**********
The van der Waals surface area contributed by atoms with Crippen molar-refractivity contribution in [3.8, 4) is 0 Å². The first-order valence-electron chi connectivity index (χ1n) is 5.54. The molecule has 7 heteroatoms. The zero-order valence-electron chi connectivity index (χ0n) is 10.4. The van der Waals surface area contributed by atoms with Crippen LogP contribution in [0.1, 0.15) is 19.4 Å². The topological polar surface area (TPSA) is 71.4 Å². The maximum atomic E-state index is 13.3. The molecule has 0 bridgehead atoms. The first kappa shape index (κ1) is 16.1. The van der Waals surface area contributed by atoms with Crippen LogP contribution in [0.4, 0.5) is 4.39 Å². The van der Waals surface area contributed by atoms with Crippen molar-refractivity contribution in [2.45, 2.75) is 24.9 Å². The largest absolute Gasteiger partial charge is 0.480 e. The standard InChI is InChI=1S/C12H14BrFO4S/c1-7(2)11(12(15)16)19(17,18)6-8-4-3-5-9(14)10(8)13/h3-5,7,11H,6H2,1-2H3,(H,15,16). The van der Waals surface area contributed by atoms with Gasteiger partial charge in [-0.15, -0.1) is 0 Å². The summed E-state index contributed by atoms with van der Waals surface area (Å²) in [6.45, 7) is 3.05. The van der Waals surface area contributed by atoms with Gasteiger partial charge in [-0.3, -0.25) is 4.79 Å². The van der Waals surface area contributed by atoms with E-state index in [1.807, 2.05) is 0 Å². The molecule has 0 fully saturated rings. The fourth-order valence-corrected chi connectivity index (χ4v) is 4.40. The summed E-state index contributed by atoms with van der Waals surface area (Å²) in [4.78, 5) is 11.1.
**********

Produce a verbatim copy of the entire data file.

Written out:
The van der Waals surface area contributed by atoms with Crippen molar-refractivity contribution in [3.8, 4) is 0 Å². The first-order valence-electron chi connectivity index (χ1n) is 5.54. The molecule has 7 heteroatoms. The zero-order valence-electron chi connectivity index (χ0n) is 10.4. The van der Waals surface area contributed by atoms with Crippen LogP contribution in [0.1, 0.15) is 19.4 Å². The topological polar surface area (TPSA) is 71.4 Å². The maximum atomic E-state index is 13.3. The molecule has 0 bridgehead atoms. The first kappa shape index (κ1) is 16.1. The van der Waals surface area contributed by atoms with Crippen LogP contribution in [0.4, 0.5) is 4.39 Å². The van der Waals surface area contributed by atoms with Crippen molar-refractivity contribution in [2.45, 2.75) is 24.9 Å². The largest absolute Gasteiger partial charge is 0.480 e. The standard InChI is InChI=1S/C12H14BrFO4S/c1-7(2)11(12(15)16)19(17,18)6-8-4-3-5-9(14)10(8)13/h3-5,7,11H,6H2,1-2H3,(H,15,16). The van der Waals surface area contributed by atoms with Gasteiger partial charge in [-0.15, -0.1) is 0 Å². The summed E-state index contributed by atoms with van der Waals surface area (Å²) in [6.45, 7) is 3.05. The van der Waals surface area contributed by atoms with Gasteiger partial charge in [-0.3, -0.25) is 4.79 Å². The van der Waals surface area contributed by atoms with E-state index in [1.807, 2.05) is 0 Å². The molecule has 0 fully saturated rings. The fourth-order valence-corrected chi connectivity index (χ4v) is 4.40. The summed E-state index contributed by atoms with van der Waals surface area (Å²) in [4.78, 5) is 11.1.